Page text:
Monday, September 3, 2012

Fight Back At Atlanta - Director's Note

As a young Nigerian, sometime in 2009 I published an article about some of the heartbreaks we have experienced in our football as a nation, the article expectedly generated a lot of debate and as I engaged many of my readers, I discovered how much Nigerians yearn for more of such glorious moments in our past which made us proud to be Nigerians. I wished I could help them.

Then in 2010, the urge to encourage Nigerians to enjoy the World Cup in South-Africa irrespective of the results made me write about our joyous soccer moments and how much of heroes our footballers remain. Readers spoke endlessly about my record of Atlanta 96 and the night we beat Brazil with fond memories. However as the good went on I had others that felt nothing good has ever come out of Nigeria or Nigerian football and our sports generally. Some of these sad displays of amnesia and myopic sentiment had gone on for too long. I wished I could remind them.

My motivation are numerous but the emotions that come with every discussion about Atlanta 96 and the legendary Dream Team was the main inspiration I needed to make this film about the tournament and the great fight backs and that unforgettable Nigeria versus Brazil match. I am still not happy that I lack the talent to play football, so I am glad doing this riding on my special love for the game. Realizing that London 2012 makes the Olympics that gave us such moment 60 years in Nigeria became the final proof that this was the right time for a film on Nigeria's Olympic history, hence the celebration of Nigerian Olympians irrespective of the sport in which they participated.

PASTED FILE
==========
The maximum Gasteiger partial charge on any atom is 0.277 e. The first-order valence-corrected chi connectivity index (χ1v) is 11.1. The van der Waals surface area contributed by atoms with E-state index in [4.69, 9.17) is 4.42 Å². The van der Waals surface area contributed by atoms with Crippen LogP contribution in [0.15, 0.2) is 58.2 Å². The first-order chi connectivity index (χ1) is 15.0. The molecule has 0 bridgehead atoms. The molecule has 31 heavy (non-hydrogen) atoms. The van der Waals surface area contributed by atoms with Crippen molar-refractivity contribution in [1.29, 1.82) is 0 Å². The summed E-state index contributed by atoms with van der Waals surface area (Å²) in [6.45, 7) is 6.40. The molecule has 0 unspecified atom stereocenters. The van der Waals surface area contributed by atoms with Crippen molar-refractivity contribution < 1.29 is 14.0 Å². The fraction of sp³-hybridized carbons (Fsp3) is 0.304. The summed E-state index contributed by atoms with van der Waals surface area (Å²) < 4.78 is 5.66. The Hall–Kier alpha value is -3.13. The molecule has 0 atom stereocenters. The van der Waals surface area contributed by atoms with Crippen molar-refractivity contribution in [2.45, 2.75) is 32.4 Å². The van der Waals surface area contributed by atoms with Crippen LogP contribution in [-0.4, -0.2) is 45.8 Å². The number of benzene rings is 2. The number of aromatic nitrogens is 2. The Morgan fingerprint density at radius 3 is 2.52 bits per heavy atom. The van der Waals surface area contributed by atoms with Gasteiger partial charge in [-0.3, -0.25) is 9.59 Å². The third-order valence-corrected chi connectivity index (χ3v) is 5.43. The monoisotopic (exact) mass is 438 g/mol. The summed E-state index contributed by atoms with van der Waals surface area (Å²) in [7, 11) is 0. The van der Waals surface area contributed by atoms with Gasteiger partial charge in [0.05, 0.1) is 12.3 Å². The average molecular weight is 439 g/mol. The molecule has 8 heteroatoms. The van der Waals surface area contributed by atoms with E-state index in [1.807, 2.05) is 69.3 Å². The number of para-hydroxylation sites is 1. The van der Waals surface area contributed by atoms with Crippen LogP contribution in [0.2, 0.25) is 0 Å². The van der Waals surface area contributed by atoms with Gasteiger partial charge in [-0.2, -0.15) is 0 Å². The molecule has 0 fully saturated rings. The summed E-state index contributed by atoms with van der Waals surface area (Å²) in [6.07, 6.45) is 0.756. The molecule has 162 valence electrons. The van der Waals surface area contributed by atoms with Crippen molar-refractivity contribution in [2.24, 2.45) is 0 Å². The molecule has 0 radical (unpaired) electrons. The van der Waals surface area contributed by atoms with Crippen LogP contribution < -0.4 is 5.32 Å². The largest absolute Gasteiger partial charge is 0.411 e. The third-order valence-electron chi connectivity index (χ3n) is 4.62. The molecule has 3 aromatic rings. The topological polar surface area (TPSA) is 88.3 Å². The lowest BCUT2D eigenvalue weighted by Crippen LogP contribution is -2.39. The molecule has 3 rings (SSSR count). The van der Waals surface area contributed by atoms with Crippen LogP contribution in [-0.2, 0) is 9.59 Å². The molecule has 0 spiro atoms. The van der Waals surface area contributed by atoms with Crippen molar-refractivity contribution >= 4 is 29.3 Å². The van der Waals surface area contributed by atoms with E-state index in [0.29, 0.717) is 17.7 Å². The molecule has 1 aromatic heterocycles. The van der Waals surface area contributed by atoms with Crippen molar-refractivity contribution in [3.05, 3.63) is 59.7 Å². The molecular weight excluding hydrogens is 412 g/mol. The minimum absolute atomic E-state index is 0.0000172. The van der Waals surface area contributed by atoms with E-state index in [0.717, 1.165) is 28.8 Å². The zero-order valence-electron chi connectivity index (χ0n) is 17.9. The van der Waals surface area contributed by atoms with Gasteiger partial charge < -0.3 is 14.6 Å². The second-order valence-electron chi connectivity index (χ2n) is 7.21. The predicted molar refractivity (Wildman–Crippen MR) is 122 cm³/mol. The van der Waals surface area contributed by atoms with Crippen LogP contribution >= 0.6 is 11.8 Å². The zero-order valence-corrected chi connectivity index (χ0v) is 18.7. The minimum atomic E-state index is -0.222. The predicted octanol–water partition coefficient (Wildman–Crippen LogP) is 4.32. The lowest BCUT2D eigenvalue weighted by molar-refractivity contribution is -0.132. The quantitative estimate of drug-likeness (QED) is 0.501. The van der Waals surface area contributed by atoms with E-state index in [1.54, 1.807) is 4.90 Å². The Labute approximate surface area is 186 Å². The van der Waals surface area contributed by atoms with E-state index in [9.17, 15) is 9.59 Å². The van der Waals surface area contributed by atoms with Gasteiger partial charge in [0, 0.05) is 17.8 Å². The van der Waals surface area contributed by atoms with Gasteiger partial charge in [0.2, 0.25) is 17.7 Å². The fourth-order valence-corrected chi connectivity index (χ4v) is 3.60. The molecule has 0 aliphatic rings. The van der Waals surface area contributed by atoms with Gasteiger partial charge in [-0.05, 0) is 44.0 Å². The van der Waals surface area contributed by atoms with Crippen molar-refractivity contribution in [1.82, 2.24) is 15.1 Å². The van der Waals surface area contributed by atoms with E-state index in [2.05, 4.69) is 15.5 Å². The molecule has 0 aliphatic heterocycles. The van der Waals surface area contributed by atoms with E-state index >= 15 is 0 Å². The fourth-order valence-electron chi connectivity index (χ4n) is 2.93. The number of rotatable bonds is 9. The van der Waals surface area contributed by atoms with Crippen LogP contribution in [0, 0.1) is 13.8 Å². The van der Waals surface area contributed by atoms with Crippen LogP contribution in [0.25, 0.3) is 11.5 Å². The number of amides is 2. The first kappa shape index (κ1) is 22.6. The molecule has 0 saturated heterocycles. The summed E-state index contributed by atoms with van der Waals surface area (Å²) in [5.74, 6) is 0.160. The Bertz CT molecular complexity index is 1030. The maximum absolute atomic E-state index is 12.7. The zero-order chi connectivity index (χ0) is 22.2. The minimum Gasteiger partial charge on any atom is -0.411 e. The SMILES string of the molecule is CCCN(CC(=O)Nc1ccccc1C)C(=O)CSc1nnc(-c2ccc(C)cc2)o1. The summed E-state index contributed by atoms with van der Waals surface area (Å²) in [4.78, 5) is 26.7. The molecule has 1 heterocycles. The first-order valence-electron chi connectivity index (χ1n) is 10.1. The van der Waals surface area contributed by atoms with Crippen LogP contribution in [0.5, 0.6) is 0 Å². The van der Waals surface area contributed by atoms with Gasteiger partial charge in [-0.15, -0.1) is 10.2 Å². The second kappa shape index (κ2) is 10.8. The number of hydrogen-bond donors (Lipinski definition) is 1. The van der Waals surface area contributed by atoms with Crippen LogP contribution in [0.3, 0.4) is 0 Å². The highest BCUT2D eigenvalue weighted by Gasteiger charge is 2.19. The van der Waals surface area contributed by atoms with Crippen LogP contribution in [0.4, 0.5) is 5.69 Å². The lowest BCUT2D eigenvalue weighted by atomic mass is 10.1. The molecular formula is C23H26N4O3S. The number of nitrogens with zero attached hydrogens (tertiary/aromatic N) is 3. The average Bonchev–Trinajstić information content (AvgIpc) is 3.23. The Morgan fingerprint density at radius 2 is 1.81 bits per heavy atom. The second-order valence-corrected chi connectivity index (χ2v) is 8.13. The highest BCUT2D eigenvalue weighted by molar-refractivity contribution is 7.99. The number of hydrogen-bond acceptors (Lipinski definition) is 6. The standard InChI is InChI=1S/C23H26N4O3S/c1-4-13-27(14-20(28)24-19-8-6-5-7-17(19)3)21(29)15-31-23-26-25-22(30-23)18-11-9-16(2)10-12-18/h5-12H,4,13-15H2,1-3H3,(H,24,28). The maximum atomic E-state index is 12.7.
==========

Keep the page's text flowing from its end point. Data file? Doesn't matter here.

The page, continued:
I reckon that digging from the past helps one to build strength for the future and there is no better way to do this than true stories of our lives and the people we know. I have the passion to tell a story that will encourage you that life, like the spirit of the Olympics is not over until it is over. Perhaps you watched Chioma Ajunwa’s long jump victory, or if you are one of us that sat through the 94 minutes and cried along with Dosu Joseph that night after Kanu’s golden goal against Brazil, if you do not shed those tears again, you will wish we were all young again to relive the moment, but if you are under 15 years of age, this will make you wish you were born before 1996.

A young teenager once argued that the late king of pop Michael Jackson was white and he stuck to his pitiable ignorance. I knew the young man only needed to see just one of the many biographic documentaries about MJ to be educated that the legend was a black man like him, but what happens to the many heroes of Africa whose lives and proofs of greatness are hardly documented?

This is a deliberate blend of inspiration, education, tears and laughter for a 100% entertaining package – a true worth of your time and money. My joy is that you will believe more in yourself after watching it and your word of “thank you” will go to the great Nigerian Olympians of yesteryears and the heroes of Atlanta ’96 - our best moment till date.

1 comment:

  1. Awesome stuff! Outside the box! Can't wait to see the film.